I went to the University of Colorado campus on a snowy Monday evening on February 19th to listen to Dr. Paul Carrese’s talk on “Tocqueville’s Philosophy of Moderation and America’s Need to Rediscover It.”
Dr. Carrese is the Director of the School of Civic and Economic Thought and Leadership at Arizona State University. His lecture covered the subject of a moderate approach within the realm of American politics.
As a political theorist, Dr. Carrese relied on French philosophers Montesquieu and Tocqueville’s respective ideas of moderation. Both philosophers agreed that democratic systems should be designed in a way that moderates political extremes in order to prevent tyranny.
Dr. Carrese illustrated how their vision for democracies was achieved in the design of America’s political system as the extremes were debated, eventually leading to the ratification of the United States Constitution. The debates that took place over several years were written in a series of letters known as the Federalist Papers. Ultimately, our Founders reached agreement and created a system that did its best to curtail extremism in America in favor of moderation.
Overall, Dr. Carrese’s intent for the talk was rooted in old virtues and a moral philosophy that is no longer relevant in the age of Trump, but idealistic and noble in theory. He argued:
“In a time of intense polarization in both American national politics and higher education, the occasional calls for civility or intellectual tolerance often lack a firm grounding in our political tradition or in philosophical argument. In fact, the concept of moderation has a long pedigree and deep foundation in both our politics and in the political philosophy of modern liberal republics and democracies; it means more than a mushy centrism.”
The long pedigree and deep foundation that he refers to are the ideas of Enlightenment philosophers like Montesquieu and Tocqueville, who both believed that a separation of powers was key to achieving moderation in politics. Tocqueville saw apathy, due to a lack of an informed citizenry, as a pathway to extremism when he wrote Democracy in America in 1835. Both agreed that an effective democracy required an educated citizenry willing to actively engage in the political system.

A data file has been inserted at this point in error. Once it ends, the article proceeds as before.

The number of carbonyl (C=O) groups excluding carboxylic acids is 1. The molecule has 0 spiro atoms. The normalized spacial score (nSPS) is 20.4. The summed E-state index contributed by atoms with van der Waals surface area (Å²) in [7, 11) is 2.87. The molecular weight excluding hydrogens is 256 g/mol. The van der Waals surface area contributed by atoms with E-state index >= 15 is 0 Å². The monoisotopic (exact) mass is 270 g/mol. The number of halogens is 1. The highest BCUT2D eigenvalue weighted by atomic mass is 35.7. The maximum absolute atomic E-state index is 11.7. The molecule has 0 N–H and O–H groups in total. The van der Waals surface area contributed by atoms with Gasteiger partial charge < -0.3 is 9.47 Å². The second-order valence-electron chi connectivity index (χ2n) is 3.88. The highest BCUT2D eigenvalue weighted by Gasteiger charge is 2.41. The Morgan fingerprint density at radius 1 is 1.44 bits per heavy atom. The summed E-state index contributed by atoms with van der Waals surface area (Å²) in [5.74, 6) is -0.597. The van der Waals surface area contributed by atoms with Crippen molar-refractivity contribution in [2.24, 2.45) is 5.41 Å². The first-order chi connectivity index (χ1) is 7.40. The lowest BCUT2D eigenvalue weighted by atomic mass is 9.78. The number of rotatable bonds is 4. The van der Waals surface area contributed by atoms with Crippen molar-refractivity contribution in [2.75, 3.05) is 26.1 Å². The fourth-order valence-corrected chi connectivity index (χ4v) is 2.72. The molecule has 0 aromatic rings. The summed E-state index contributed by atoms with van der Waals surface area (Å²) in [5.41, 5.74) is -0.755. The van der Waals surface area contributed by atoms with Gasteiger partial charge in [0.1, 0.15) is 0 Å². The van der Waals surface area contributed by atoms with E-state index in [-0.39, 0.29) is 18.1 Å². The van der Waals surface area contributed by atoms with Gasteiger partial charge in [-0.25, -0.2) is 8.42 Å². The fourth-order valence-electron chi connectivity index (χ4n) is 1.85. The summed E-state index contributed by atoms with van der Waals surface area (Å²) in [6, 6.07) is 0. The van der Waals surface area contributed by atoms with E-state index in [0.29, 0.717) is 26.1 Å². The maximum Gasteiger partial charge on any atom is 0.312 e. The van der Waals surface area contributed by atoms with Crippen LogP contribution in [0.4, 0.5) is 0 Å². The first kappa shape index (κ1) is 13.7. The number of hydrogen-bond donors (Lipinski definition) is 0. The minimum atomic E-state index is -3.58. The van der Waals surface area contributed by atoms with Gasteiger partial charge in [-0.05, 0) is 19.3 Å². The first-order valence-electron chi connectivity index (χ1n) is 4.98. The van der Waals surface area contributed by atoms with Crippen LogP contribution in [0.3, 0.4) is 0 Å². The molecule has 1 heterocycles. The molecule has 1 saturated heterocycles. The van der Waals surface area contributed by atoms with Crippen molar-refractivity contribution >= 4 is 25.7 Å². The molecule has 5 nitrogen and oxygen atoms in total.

Both political philosophers also believed that the goal of any political body should be to identify a middle ground where broad-based consensus is reached without veering too far to any extreme by incorporating checks and balances that ensure tyranny is less likely to take a foothold.
Dr. Carrese seemed to argue that to achieve this goal today we need to do the following:
- Promote an exclusionary politics that would limit democratic participation and direct democracy because the masses are more likely to veer to extremes. He used the example of how both the Republican and Democratic parties are beholden to their bases;
- Elevate religion as an important feature of politics and governance since our current political system lacks a moral compass; and
- Acknowledge that there is value in the concept of sustainability, particularly in terms of learning to moderate ourselves in a way that is both consistent with Earth’s ecological limits and the empirical evidence that reveals options for a more moderate and sustainable approach as we pursue the noxious notion of progress.
The third argument was the most interesting from my point of view. He admitted that we would need to explore the concept of sustainability further, but believed it may offer a bridge between conservative and liberal world views—a fairly progressive idea for someone who sounded like an archaic idealist steeped in a conventional-traditionalist interpretation of political theory.
The ideas he drew upon hold little weight without understanding the causes of extremism in our current politics.
One of the factors that contributes to extremism is the lack of an educated citizenry who holds the ability to think critically. For any of us to draw upon the “deep foundation of knowledge” related to moderation as articulated by Montesquieu, Tocqueville, or other moderate Enlightenment thinkers, we would need an educated and informed citizenry that continuously questions the system and finds fault and seeks to improve.